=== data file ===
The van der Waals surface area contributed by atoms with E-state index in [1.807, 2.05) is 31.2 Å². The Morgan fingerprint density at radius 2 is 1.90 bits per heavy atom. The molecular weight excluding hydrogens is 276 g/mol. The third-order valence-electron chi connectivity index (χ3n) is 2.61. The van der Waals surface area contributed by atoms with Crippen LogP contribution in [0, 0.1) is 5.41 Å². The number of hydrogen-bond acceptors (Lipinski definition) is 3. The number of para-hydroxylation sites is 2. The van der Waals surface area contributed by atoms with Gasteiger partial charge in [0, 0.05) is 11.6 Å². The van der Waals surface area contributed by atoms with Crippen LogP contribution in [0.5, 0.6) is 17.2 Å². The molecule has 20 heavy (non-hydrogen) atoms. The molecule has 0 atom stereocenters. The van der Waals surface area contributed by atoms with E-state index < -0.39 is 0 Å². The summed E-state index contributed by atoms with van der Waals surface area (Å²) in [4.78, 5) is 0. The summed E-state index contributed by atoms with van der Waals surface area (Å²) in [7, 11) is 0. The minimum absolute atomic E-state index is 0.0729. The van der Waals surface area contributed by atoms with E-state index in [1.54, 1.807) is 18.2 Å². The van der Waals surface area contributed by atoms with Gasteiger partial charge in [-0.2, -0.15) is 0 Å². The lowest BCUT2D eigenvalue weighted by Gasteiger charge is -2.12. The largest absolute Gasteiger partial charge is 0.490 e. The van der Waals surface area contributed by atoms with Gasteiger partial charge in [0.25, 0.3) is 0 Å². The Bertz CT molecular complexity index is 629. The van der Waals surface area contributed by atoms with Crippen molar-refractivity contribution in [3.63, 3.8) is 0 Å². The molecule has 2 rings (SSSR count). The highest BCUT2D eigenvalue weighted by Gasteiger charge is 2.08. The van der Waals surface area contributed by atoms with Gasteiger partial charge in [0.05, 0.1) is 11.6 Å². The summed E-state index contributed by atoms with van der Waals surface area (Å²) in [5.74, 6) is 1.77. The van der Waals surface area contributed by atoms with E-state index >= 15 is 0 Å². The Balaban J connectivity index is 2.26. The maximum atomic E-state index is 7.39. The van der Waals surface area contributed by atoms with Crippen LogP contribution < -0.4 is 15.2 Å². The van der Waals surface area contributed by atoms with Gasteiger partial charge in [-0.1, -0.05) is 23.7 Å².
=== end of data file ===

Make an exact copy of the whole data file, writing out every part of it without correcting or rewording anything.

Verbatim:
The van der Waals surface area contributed by atoms with E-state index in [1.807, 2.05) is 31.2 Å². The Morgan fingerprint density at radius 2 is 1.90 bits per heavy atom. The molecular weight excluding hydrogens is 276 g/mol. The third-order valence-electron chi connectivity index (χ3n) is 2.61. The van der Waals surface area contributed by atoms with Crippen LogP contribution in [0, 0.1) is 5.41 Å². The number of hydrogen-bond acceptors (Lipinski definition) is 3. The number of para-hydroxylation sites is 2. The van der Waals surface area contributed by atoms with Gasteiger partial charge in [0, 0.05) is 11.6 Å². The van der Waals surface area contributed by atoms with Crippen LogP contribution in [0.5, 0.6) is 17.2 Å². The molecule has 20 heavy (non-hydrogen) atoms. The molecule has 0 atom stereocenters. The van der Waals surface area contributed by atoms with E-state index < -0.39 is 0 Å². The summed E-state index contributed by atoms with van der Waals surface area (Å²) in [4.78, 5) is 0. The summed E-state index contributed by atoms with van der Waals surface area (Å²) in [7, 11) is 0. The minimum absolute atomic E-state index is 0.0729. The van der Waals surface area contributed by atoms with E-state index in [1.54, 1.807) is 18.2 Å². The van der Waals surface area contributed by atoms with Gasteiger partial charge in [-0.2, -0.15) is 0 Å². The lowest BCUT2D eigenvalue weighted by Gasteiger charge is -2.12. The largest absolute Gasteiger partial charge is 0.490 e. The van der Waals surface area contributed by atoms with Gasteiger partial charge in [0.25, 0.3) is 0 Å². The Bertz CT molecular complexity index is 629. The van der Waals surface area contributed by atoms with Crippen molar-refractivity contribution in [3.63, 3.8) is 0 Å². The molecule has 2 rings (SSSR count). The highest BCUT2D eigenvalue weighted by Gasteiger charge is 2.08. The van der Waals surface area contributed by atoms with Gasteiger partial charge in [0.05, 0.1) is 11.6 Å². The summed E-state index contributed by atoms with van der Waals surface area (Å²) in [5.74, 6) is 1.77. The van der Waals surface area contributed by atoms with E-state index >= 15 is 0 Å². The Balaban J connectivity index is 2.26. The maximum atomic E-state index is 7.39. The van der Waals surface area contributed by atoms with Crippen LogP contribution < -0.4 is 15.2 Å². The van der Waals surface area contributed by atoms with Gasteiger partial charge in [-0.1, -0.05) is 23.7 Å².